For instance, there are no schools of administration (instituts régionaux d’administration – state schools which train future mid-level civil servants) in any of France’s overseas territories, while all five of them are in metropolitan France. Consequently, a French citizen not living in metropolitan France would have to travel thousands of kilometers and be far from their families and friends if they want to serve the French state – which should not be the case. The French government should create at least one school of administration per geographical region containing a French territory with a sufficient number of inhabitants. Such a measure would also naturally and healthily help to increase diversity among the French administration and bring the populations of overseas territories closer to the French Republic.

Work also needs to be done the other way around: make metropolitan French more aware of the existence, importance and life of the overseas territories. France is a global country – a fact which is seemingly too often forgotten in metropolitan France. It needs to be shown. Recently, the state-sponsored TV channel France Ô stopped broadcasting. It was the only public TV channel in metropolitan France which was specifically dedicated to French overseas territories. France should re-establish such a link between metropolitan citizens and its overseas populations and territories, and create new media focusing on life overseas.


Policies can take a very long time to put in place and to produce lasting, visible effects. France must act now if it wants to maximize its chances of keeping its overseas territories. French overseas territories form a strategic asset which is essential to France’s global strategy and position. Without these territories, France would only be a European power with a reduced importance on the international stage. The French government must treat the overseas territories with the same attention and care it does with the metropolitan territory. The French overseas territories are an integral part of France, and their inhabitants are French citizens who must be treated and considered as such, without exception. If the French government wants to maintain them within the Republic, it must act now.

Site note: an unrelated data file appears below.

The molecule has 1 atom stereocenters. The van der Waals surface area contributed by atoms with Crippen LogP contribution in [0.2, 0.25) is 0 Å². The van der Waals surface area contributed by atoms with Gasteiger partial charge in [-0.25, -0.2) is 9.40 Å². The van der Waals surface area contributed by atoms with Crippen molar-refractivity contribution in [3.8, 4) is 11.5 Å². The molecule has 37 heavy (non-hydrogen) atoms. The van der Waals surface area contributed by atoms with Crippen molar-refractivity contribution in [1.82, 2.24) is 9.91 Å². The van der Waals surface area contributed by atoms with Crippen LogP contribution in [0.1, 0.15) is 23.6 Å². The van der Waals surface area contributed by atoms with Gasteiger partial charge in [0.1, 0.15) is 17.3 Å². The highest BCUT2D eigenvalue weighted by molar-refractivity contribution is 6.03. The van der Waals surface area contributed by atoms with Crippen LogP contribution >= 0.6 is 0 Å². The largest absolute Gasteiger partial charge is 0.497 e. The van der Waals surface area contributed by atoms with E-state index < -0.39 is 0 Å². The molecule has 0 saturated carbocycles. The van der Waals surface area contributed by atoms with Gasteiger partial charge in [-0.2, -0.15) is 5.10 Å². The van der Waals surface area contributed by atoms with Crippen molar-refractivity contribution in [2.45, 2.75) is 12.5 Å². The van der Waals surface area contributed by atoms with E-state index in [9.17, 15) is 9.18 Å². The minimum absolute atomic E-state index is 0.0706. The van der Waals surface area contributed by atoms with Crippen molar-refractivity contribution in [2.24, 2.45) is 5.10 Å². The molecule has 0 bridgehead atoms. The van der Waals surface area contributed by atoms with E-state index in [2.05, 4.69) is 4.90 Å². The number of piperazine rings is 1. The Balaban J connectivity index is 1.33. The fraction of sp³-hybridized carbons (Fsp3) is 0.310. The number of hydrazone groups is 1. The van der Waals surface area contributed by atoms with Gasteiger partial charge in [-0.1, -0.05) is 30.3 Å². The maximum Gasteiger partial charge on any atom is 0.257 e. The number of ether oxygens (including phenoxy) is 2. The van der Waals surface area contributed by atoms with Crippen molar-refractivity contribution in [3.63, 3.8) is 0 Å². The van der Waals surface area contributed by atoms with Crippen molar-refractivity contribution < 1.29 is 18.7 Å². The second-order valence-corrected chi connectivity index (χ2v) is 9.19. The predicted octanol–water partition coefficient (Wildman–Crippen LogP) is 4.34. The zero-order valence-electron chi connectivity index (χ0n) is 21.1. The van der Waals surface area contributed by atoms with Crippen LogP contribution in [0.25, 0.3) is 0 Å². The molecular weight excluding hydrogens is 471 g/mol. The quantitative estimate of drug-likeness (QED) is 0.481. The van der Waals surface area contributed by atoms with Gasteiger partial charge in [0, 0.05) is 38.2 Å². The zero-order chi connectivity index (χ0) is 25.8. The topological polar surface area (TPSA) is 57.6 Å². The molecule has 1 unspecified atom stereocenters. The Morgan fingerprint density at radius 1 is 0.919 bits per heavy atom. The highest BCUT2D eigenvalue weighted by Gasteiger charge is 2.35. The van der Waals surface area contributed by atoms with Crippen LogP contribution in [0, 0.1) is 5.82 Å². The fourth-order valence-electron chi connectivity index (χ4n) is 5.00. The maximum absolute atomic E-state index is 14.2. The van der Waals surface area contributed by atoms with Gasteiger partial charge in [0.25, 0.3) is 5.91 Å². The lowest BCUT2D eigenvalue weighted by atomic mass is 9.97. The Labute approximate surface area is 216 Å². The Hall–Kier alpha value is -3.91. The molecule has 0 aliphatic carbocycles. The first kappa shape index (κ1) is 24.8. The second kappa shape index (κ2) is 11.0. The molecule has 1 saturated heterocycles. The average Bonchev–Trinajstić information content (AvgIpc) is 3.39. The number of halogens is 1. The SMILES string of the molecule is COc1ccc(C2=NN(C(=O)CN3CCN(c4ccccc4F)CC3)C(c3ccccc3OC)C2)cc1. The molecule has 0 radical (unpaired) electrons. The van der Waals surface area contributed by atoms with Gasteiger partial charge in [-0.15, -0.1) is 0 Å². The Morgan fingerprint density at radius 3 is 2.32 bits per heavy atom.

Lorris Beverelli
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Lorris Beverelli is a French national who holds a Master of Arts in Security Studies with a concentration in Military Operations from Georgetown University. He was published by The Strategy Bridge, Small Wars Journal, RealClearDefense, The National Interest and the Georgetown Security Studies Review (The Forum). He created the military history blog War Writers (https://warwriters.com/).